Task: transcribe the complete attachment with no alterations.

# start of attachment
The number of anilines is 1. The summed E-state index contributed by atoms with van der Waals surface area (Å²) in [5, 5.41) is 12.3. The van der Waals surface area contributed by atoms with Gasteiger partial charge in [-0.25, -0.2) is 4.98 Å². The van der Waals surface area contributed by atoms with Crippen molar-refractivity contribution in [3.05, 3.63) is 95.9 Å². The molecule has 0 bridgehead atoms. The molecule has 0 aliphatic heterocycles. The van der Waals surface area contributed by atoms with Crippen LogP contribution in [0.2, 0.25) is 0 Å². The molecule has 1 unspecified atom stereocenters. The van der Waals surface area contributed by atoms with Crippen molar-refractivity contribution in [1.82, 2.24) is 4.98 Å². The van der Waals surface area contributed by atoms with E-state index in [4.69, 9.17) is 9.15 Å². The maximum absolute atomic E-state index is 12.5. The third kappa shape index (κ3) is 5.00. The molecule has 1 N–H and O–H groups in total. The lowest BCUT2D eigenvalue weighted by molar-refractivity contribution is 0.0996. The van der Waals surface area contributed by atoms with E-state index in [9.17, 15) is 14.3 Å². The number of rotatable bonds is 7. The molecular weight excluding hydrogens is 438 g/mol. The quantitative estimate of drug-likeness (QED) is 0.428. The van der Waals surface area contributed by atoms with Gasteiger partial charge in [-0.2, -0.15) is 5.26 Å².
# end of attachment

The number of anilines is 1. The summed E-state index contributed by atoms with van der Waals surface area (Å²) in [5, 5.41) is 12.3. The van der Waals surface area contributed by atoms with Gasteiger partial charge in [-0.25, -0.2) is 4.98 Å². The van der Waals surface area contributed by atoms with Crippen molar-refractivity contribution in [3.05, 3.63) is 95.9 Å². The molecule has 0 bridgehead atoms. The molecule has 0 aliphatic heterocycles. The van der Waals surface area contributed by atoms with Crippen LogP contribution in [0.2, 0.25) is 0 Å². The molecule has 1 unspecified atom stereocenters. The van der Waals surface area contributed by atoms with Crippen molar-refractivity contribution in [1.82, 2.24) is 4.98 Å². The van der Waals surface area contributed by atoms with E-state index in [4.69, 9.17) is 9.15 Å². The maximum absolute atomic E-state index is 12.5. The third kappa shape index (κ3) is 5.00. The molecule has 1 N–H and O–H groups in total. The lowest BCUT2D eigenvalue weighted by molar-refractivity contribution is 0.0996. The van der Waals surface area contributed by atoms with E-state index in [9.17, 15) is 14.3 Å². The number of rotatable bonds is 7. The molecular weight excluding hydrogens is 438 g/mol. The quantitative estimate of drug-likeness (QED) is 0.428. The van der Waals surface area contributed by atoms with Gasteiger partial charge in [-0.2, -0.15) is 5.26 Å².